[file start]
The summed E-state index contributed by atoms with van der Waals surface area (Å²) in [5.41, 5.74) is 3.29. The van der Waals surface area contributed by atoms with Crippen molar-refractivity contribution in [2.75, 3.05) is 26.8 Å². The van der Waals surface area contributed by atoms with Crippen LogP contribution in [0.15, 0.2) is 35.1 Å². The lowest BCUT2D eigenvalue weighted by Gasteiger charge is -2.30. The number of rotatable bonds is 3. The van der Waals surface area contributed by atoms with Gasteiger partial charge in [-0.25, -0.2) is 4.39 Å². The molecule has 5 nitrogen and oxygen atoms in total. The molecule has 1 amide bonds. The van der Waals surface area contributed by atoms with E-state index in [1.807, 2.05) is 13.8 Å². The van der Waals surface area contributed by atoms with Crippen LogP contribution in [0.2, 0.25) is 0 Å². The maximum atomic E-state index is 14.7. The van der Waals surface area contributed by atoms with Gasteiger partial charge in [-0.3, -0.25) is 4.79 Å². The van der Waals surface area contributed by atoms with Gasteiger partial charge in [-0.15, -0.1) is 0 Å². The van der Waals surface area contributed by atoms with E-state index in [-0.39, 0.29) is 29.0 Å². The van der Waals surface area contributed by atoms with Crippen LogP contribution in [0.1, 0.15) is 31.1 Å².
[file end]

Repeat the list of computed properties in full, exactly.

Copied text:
The summed E-state index contributed by atoms with van der Waals surface area (Å²) in [5.41, 5.74) is 3.29. The van der Waals surface area contributed by atoms with Crippen molar-refractivity contribution in [2.75, 3.05) is 26.8 Å². The van der Waals surface area contributed by atoms with Crippen LogP contribution in [0.15, 0.2) is 35.1 Å². The lowest BCUT2D eigenvalue weighted by Gasteiger charge is -2.30. The number of rotatable bonds is 3. The van der Waals surface area contributed by atoms with Gasteiger partial charge in [-0.25, -0.2) is 4.39 Å². The molecule has 5 nitrogen and oxygen atoms in total. The molecule has 1 amide bonds. The van der Waals surface area contributed by atoms with E-state index in [1.807, 2.05) is 13.8 Å². The van der Waals surface area contributed by atoms with Crippen LogP contribution in [0.2, 0.25) is 0 Å². The maximum atomic E-state index is 14.7. The van der Waals surface area contributed by atoms with Gasteiger partial charge in [-0.3, -0.25) is 4.79 Å². The van der Waals surface area contributed by atoms with Gasteiger partial charge in [-0.15, -0.1) is 0 Å². The van der Waals surface area contributed by atoms with E-state index in [-0.39, 0.29) is 29.0 Å². The van der Waals surface area contributed by atoms with Crippen LogP contribution in [0.1, 0.15) is 31.1 Å².